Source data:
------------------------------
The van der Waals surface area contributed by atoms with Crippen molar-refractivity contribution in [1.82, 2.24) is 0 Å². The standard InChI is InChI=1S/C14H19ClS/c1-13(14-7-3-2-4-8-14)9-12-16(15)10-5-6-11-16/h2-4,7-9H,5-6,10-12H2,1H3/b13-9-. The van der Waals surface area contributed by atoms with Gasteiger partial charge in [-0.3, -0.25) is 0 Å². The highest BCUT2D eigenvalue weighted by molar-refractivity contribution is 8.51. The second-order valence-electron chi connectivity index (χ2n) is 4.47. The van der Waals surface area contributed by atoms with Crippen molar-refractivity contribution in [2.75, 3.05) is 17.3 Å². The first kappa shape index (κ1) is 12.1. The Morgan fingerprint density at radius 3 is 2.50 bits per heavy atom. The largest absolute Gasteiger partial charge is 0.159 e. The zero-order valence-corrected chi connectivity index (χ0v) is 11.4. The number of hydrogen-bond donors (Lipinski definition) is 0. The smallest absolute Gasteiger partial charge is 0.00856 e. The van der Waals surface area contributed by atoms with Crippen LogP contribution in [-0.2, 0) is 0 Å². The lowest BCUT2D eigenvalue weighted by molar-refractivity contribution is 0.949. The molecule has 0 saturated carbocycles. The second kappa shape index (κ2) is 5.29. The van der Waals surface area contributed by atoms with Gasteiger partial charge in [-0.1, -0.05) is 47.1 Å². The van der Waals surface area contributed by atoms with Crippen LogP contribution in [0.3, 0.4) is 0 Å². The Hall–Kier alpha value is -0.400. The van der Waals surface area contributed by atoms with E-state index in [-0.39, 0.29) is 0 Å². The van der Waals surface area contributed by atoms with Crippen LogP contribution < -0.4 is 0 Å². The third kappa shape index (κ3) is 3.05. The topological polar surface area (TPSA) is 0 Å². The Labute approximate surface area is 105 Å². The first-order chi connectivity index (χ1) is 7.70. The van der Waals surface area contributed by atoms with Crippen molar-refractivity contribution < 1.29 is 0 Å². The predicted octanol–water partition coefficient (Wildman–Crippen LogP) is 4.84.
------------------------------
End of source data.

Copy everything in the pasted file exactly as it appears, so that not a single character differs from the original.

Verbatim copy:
The van der Waals surface area contributed by atoms with Crippen molar-refractivity contribution in [1.82, 2.24) is 0 Å². The standard InChI is InChI=1S/C14H19ClS/c1-13(14-7-3-2-4-8-14)9-12-16(15)10-5-6-11-16/h2-4,7-9H,5-6,10-12H2,1H3/b13-9-. The van der Waals surface area contributed by atoms with Gasteiger partial charge in [-0.3, -0.25) is 0 Å². The highest BCUT2D eigenvalue weighted by molar-refractivity contribution is 8.51. The second-order valence-electron chi connectivity index (χ2n) is 4.47. The van der Waals surface area contributed by atoms with Crippen molar-refractivity contribution in [2.75, 3.05) is 17.3 Å². The first kappa shape index (κ1) is 12.1. The Morgan fingerprint density at radius 3 is 2.50 bits per heavy atom. The largest absolute Gasteiger partial charge is 0.159 e. The zero-order valence-corrected chi connectivity index (χ0v) is 11.4. The number of hydrogen-bond donors (Lipinski definition) is 0. The smallest absolute Gasteiger partial charge is 0.00856 e. The van der Waals surface area contributed by atoms with Crippen LogP contribution in [-0.2, 0) is 0 Å². The lowest BCUT2D eigenvalue weighted by molar-refractivity contribution is 0.949. The molecule has 0 saturated carbocycles. The second kappa shape index (κ2) is 5.29. The van der Waals surface area contributed by atoms with Gasteiger partial charge in [-0.1, -0.05) is 47.1 Å². The van der Waals surface area contributed by atoms with Crippen LogP contribution in [0.3, 0.4) is 0 Å². The Hall–Kier alpha value is -0.400. The van der Waals surface area contributed by atoms with E-state index in [-0.39, 0.29) is 0 Å². The van der Waals surface area contributed by atoms with Crippen LogP contribution < -0.4 is 0 Å². The third kappa shape index (κ3) is 3.05. The topological polar surface area (TPSA) is 0 Å². The Labute approximate surface area is 105 Å². The first-order chi connectivity index (χ1) is 7.70. The van der Waals surface area contributed by atoms with Crippen molar-refractivity contribution < 1.29 is 0 Å². The predicted octanol–water partition coefficient (Wildman–Crippen LogP) is 4.84.